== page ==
Health Minister: US pork policy could boost sales of domestic pork

  • 15 October, 2020
  • John Van Trieste
Health Minister Chen Shih-chung (right) at a legislative committee meeting on labeling standards for imported US pork held on Thursday.

Health Minister Chen Shih-chung has responded to criticism of the government’s plans for labeling imported US pork by suggesting the labeling policy could boost sales of domestic pork.

The administration of President Tsai Ing-wen has decided to open up Taiwan to imported US pork containing the leanness-enhancing additive ractopamine. The easing of restrictions will take effect January 1 next year.

While the decision to ease the restrictions removes a major stumbling block in Taiwan-US trade ties, it has been controversial. The opposition KMT has been particularly vocal in opposing the move.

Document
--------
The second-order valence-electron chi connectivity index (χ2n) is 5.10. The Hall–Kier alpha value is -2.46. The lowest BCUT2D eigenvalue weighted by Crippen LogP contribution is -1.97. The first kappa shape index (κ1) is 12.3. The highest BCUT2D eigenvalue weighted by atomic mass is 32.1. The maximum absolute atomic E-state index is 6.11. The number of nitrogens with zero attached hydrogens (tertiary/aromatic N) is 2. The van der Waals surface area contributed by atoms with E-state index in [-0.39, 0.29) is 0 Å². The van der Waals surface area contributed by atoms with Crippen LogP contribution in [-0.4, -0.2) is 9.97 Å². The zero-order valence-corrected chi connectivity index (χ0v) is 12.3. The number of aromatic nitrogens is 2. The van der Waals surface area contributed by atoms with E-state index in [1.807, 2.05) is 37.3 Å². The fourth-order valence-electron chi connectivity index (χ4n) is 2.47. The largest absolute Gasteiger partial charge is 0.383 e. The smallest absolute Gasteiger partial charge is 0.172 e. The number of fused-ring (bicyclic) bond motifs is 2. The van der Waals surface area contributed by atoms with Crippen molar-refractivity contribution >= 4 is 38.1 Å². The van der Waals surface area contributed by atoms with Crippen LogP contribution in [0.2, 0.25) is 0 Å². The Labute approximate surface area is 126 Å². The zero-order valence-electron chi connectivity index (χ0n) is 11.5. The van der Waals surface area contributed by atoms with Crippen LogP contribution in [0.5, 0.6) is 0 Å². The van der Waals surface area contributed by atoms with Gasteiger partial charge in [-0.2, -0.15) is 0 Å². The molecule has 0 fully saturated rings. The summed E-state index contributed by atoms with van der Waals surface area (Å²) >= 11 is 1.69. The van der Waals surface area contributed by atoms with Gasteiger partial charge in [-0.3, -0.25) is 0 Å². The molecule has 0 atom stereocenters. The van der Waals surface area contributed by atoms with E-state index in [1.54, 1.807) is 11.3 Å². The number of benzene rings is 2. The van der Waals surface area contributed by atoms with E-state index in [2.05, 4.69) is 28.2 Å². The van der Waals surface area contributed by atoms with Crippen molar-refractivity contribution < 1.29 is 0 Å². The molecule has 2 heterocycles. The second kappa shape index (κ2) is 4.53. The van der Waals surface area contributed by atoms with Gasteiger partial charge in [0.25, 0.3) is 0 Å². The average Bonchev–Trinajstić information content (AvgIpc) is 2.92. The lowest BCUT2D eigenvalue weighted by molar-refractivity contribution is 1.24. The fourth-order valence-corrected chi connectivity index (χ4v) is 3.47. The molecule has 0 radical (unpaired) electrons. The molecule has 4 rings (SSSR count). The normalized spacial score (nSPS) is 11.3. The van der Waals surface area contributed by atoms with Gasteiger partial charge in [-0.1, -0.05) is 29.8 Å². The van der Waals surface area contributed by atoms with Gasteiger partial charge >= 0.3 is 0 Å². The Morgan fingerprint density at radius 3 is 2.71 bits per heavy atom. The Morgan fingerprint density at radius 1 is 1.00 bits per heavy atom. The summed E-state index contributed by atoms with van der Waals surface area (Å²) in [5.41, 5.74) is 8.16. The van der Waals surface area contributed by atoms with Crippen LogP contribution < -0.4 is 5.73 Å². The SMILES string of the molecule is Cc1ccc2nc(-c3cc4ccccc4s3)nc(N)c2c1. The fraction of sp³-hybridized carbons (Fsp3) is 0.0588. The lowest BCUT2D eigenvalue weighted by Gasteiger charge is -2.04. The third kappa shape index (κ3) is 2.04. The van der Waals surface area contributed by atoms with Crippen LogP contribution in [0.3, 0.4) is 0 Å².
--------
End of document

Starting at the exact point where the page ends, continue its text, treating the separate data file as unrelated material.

During a meeting of the Legislature’s health and welfare committee Wednesday, KMT lawmakers criticized the government’s decision not to require labels indicating the ractopamine content of US pork.

KMT lawmaker Chiang Wan-an said that only requiring a label indicating the origin of pork will leave consumers unable to tell whether the pork they buy might contain ractopamine. Fellow KMT lawmaker Lin De-fu also criticized the proposed labeling system, saying that not requiring a ractopamine content label would render the system pointless.

In response to the criticism, Health Minister Chen Shih-chung said that only requiring a label indicating origin could encourage consumers to avoid US pork altogether and boost sales of domestic pork.


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